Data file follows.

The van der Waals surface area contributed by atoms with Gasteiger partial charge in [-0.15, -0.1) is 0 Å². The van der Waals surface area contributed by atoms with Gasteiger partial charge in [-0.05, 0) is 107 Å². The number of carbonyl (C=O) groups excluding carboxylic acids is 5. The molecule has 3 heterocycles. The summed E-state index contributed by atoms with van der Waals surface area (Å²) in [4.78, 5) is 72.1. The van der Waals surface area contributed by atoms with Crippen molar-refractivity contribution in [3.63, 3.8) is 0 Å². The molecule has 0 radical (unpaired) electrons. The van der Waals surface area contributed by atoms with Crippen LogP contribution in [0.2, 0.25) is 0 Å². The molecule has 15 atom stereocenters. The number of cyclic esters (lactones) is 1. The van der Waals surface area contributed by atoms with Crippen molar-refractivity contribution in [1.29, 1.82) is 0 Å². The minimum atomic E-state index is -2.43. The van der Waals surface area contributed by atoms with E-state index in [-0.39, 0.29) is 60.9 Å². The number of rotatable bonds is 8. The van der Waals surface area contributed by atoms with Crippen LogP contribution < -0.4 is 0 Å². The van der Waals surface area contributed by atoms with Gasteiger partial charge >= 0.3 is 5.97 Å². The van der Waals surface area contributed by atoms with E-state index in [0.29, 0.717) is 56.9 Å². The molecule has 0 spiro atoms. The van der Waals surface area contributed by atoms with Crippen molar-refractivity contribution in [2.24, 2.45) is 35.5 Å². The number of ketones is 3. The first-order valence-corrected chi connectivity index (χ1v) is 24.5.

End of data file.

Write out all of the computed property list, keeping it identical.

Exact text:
The van der Waals surface area contributed by atoms with Gasteiger partial charge in [-0.15, -0.1) is 0 Å². The van der Waals surface area contributed by atoms with Gasteiger partial charge in [-0.05, 0) is 107 Å². The number of carbonyl (C=O) groups excluding carboxylic acids is 5. The molecule has 3 heterocycles. The summed E-state index contributed by atoms with van der Waals surface area (Å²) in [4.78, 5) is 72.1. The van der Waals surface area contributed by atoms with Crippen molar-refractivity contribution in [3.63, 3.8) is 0 Å². The molecule has 0 radical (unpaired) electrons. The van der Waals surface area contributed by atoms with Crippen LogP contribution in [0.2, 0.25) is 0 Å². The molecule has 15 atom stereocenters. The number of cyclic esters (lactones) is 1. The van der Waals surface area contributed by atoms with Crippen molar-refractivity contribution in [1.29, 1.82) is 0 Å². The minimum atomic E-state index is -2.43. The van der Waals surface area contributed by atoms with E-state index in [-0.39, 0.29) is 60.9 Å². The number of rotatable bonds is 8. The van der Waals surface area contributed by atoms with Crippen LogP contribution < -0.4 is 0 Å². The van der Waals surface area contributed by atoms with Gasteiger partial charge >= 0.3 is 5.97 Å². The van der Waals surface area contributed by atoms with E-state index in [0.29, 0.717) is 56.9 Å². The molecule has 0 spiro atoms. The van der Waals surface area contributed by atoms with Crippen molar-refractivity contribution in [2.24, 2.45) is 35.5 Å². The number of ketones is 3. The first-order valence-corrected chi connectivity index (χ1v) is 24.5.